good, a favorable result is to be expected in 70 to 
80 per cent. 

Pupovac (54) reported a case of a girl of 19 whose 
elbow had become ankylosed at 130 degrees as the 
result of a severe arthritis. He did an arthroplasty 
using a posterior incision and a free fascial flap, 
gaining motion from 105 to 140 degrees. Five 
months later, he re-opened the joint and removed 
some exuberant bone that united the humerus with 
the ulna, gaining 70 to 130 degrees motion. 

Owen (48) believes that the hip and shoulder offer 
the best fields for arthroplasty. The poorest 
prognosis is in the elbow and knee but if the former 
is ankylosed in extension, operation is advisable, as it 
will at least get the elbow into better position. 

Davis (14) thinks that we should be conservative 
about opening a joint ankylosed by tuberculosis. 
He finds the elbow one of the most satisfactory 
joints for an arthroplasty as well as an excision but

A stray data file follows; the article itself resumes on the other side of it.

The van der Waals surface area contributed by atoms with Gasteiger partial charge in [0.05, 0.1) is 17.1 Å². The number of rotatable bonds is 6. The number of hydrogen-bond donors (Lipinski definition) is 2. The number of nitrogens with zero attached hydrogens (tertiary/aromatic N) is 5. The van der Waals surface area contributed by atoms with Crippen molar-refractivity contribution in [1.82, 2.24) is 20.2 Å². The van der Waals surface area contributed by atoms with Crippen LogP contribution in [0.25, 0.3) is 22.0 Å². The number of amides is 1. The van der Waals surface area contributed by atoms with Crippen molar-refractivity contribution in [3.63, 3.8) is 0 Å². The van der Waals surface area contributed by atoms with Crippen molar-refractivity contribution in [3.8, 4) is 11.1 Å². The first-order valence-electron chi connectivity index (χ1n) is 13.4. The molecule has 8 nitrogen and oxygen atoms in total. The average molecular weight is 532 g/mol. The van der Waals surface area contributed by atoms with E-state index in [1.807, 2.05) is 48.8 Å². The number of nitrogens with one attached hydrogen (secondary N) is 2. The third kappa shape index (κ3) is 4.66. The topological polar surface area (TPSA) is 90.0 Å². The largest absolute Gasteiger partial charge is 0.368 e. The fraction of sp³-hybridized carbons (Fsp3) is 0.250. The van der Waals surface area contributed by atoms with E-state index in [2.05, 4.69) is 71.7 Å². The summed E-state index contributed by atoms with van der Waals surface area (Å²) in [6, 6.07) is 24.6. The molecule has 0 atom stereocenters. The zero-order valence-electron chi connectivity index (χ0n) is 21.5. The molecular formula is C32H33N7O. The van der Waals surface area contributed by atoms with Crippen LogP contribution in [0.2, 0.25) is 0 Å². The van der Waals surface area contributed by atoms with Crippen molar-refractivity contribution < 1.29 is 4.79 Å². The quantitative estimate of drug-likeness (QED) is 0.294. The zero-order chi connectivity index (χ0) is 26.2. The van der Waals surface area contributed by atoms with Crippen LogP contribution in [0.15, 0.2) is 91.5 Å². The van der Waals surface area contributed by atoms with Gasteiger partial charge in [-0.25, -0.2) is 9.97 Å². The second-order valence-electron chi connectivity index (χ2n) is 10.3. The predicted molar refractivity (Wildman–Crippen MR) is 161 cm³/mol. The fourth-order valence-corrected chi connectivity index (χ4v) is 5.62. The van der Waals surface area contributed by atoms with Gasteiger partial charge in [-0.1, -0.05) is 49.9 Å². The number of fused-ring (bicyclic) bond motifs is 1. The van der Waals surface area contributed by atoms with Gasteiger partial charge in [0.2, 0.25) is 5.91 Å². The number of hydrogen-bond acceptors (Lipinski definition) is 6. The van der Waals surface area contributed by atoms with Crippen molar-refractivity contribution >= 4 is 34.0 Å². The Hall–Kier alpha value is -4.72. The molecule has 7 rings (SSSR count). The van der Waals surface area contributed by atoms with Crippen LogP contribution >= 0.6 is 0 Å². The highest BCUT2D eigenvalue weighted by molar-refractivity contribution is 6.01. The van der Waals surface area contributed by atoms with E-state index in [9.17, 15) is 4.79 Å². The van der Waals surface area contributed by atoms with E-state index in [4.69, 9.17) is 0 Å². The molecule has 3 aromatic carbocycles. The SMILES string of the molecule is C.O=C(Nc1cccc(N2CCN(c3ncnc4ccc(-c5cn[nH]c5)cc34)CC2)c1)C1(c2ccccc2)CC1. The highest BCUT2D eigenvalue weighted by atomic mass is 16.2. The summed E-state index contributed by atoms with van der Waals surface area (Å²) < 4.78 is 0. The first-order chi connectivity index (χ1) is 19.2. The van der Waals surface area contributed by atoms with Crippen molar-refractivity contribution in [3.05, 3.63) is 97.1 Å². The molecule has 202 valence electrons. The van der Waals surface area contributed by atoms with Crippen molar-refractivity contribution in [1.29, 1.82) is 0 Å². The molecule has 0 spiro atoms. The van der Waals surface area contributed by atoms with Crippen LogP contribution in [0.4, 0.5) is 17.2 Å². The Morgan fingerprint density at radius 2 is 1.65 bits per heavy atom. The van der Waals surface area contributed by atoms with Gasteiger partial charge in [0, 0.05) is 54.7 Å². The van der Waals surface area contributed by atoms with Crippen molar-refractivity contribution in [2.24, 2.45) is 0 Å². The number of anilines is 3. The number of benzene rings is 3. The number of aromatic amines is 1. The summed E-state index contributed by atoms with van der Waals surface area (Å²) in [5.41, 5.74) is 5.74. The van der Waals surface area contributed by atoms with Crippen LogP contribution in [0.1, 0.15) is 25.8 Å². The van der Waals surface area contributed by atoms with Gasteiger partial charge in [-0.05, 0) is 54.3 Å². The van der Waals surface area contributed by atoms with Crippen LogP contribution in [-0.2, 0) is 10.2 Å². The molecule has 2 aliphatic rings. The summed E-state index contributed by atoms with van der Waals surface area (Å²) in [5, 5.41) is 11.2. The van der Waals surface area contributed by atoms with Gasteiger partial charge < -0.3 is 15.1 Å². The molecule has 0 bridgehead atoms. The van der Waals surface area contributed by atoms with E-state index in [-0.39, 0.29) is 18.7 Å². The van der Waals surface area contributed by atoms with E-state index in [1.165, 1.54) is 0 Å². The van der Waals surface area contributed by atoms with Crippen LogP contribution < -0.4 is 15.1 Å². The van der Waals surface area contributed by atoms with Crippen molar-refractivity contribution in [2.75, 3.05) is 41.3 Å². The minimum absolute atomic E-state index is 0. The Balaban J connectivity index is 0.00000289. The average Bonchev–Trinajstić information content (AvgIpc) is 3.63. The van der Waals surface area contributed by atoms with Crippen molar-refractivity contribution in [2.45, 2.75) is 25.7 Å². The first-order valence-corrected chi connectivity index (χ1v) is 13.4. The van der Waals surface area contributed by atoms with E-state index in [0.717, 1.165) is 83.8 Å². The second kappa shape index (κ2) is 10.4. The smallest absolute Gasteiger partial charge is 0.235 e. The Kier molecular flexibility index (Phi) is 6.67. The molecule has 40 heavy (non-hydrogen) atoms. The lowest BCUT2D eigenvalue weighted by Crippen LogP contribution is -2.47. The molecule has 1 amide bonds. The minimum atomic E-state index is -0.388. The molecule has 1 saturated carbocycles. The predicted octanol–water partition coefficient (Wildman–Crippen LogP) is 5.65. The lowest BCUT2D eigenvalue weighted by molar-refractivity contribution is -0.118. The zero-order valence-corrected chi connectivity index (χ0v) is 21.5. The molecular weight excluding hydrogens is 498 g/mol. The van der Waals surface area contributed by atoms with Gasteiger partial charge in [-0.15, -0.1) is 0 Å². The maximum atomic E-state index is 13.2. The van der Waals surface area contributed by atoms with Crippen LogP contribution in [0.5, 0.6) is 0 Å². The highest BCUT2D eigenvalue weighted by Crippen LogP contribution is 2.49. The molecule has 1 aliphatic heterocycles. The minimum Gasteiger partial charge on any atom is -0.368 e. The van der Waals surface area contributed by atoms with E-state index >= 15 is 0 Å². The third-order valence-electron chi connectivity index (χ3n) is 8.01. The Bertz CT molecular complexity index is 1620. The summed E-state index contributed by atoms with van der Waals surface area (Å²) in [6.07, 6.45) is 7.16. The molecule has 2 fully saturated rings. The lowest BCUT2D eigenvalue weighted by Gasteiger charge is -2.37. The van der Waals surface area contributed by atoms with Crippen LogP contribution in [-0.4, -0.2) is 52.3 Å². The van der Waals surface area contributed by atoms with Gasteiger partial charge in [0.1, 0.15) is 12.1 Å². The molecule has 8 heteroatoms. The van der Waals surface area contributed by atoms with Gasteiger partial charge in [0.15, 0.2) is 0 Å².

the results with the former are more brilliant. An 
excision requires the removal of one to one and one- 
half inches of bone to insure movement but, with an 
arthroplasty, only sufficient bone need be removed to 
interpose the flap and it is almost certain to give a 
stabile joint. He uses two pedunculated flaps, one 
from either side. The joint, he believes, should 
have drainage. 



Fig. 21. Case 7. E. S. End-result. At left, voluntary 
flexion; at right, voluntary extension. 

McCurdy (40) advocates the pedunculated flap in 
preference to the free flap, as he believes that the 
nutrition is better and that fascia will slough and 
require removal. He gives no experimental nor 
clinical evidence to bear out this statement. He 
prefers the Baer membrane, as it is more easily 
adjusted and there is, therefore, less blood clot; 
therefore less adhesions and better end-results. 

Murphy (43 ,d) reported in 191 5 a case of ankylosis 
following fracture. The elbow was ankylosed at 
about 150 degrees with a few degrees of motion. 
Seven weeks after operation, there was good pro- 
nation and supination and perfect freedom of motion. 

Ashhurst (4) uses an incision along the external 
supracondylar line and the external condyle detached 
from the humerus with an osteotome. A pedunculated